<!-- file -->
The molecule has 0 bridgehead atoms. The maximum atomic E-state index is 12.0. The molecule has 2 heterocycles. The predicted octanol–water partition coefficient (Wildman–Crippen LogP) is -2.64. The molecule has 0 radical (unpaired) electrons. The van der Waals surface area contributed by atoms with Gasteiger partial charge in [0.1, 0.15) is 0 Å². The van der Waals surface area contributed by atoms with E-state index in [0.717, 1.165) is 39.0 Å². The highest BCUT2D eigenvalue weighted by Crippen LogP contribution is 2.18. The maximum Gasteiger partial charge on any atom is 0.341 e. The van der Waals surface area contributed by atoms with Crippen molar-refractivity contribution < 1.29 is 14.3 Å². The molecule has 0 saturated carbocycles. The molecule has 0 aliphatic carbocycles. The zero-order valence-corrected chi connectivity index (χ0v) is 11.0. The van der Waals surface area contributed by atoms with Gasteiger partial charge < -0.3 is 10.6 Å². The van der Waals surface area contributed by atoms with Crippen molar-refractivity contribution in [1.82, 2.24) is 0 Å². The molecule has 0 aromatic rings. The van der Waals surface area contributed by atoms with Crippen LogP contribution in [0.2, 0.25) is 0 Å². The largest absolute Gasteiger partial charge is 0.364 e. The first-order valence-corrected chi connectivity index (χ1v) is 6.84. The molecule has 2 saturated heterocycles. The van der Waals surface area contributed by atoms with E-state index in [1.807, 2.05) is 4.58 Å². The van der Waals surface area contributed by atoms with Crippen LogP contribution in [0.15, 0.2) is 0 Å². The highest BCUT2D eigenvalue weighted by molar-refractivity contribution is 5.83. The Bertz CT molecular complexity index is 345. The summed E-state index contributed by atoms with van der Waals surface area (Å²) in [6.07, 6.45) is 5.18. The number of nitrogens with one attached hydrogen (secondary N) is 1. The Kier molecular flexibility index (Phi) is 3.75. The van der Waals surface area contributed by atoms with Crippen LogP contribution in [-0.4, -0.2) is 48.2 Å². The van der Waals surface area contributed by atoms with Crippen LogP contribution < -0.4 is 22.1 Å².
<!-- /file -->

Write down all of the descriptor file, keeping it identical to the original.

The molecule has 0 bridgehead atoms. The maximum atomic E-state index is 12.0. The molecule has 2 heterocycles. The predicted octanol–water partition coefficient (Wildman–Crippen LogP) is -2.64. The molecule has 0 radical (unpaired) electrons. The van der Waals surface area contributed by atoms with Gasteiger partial charge in [0.1, 0.15) is 0 Å². The van der Waals surface area contributed by atoms with E-state index in [0.717, 1.165) is 39.0 Å². The highest BCUT2D eigenvalue weighted by Crippen LogP contribution is 2.18. The maximum Gasteiger partial charge on any atom is 0.341 e. The van der Waals surface area contributed by atoms with Crippen molar-refractivity contribution < 1.29 is 14.3 Å². The molecule has 0 saturated carbocycles. The molecule has 0 aliphatic carbocycles. The zero-order valence-corrected chi connectivity index (χ0v) is 11.0. The van der Waals surface area contributed by atoms with Gasteiger partial charge < -0.3 is 10.6 Å². The van der Waals surface area contributed by atoms with Crippen molar-refractivity contribution in [1.82, 2.24) is 0 Å². The molecule has 0 aromatic rings. The van der Waals surface area contributed by atoms with Crippen LogP contribution in [0.2, 0.25) is 0 Å². The largest absolute Gasteiger partial charge is 0.364 e. The first-order valence-corrected chi connectivity index (χ1v) is 6.84. The molecule has 2 saturated heterocycles. The van der Waals surface area contributed by atoms with E-state index in [1.807, 2.05) is 4.58 Å². The van der Waals surface area contributed by atoms with Crippen LogP contribution in [0.15, 0.2) is 0 Å². The highest BCUT2D eigenvalue weighted by molar-refractivity contribution is 5.83. The Bertz CT molecular complexity index is 345. The summed E-state index contributed by atoms with van der Waals surface area (Å²) in [6.07, 6.45) is 5.18. The number of nitrogens with one attached hydrogen (secondary N) is 1. The Kier molecular flexibility index (Phi) is 3.75. The van der Waals surface area contributed by atoms with Crippen LogP contribution in [-0.4, -0.2) is 48.2 Å². The van der Waals surface area contributed by atoms with Crippen LogP contribution < -0.4 is 22.1 Å².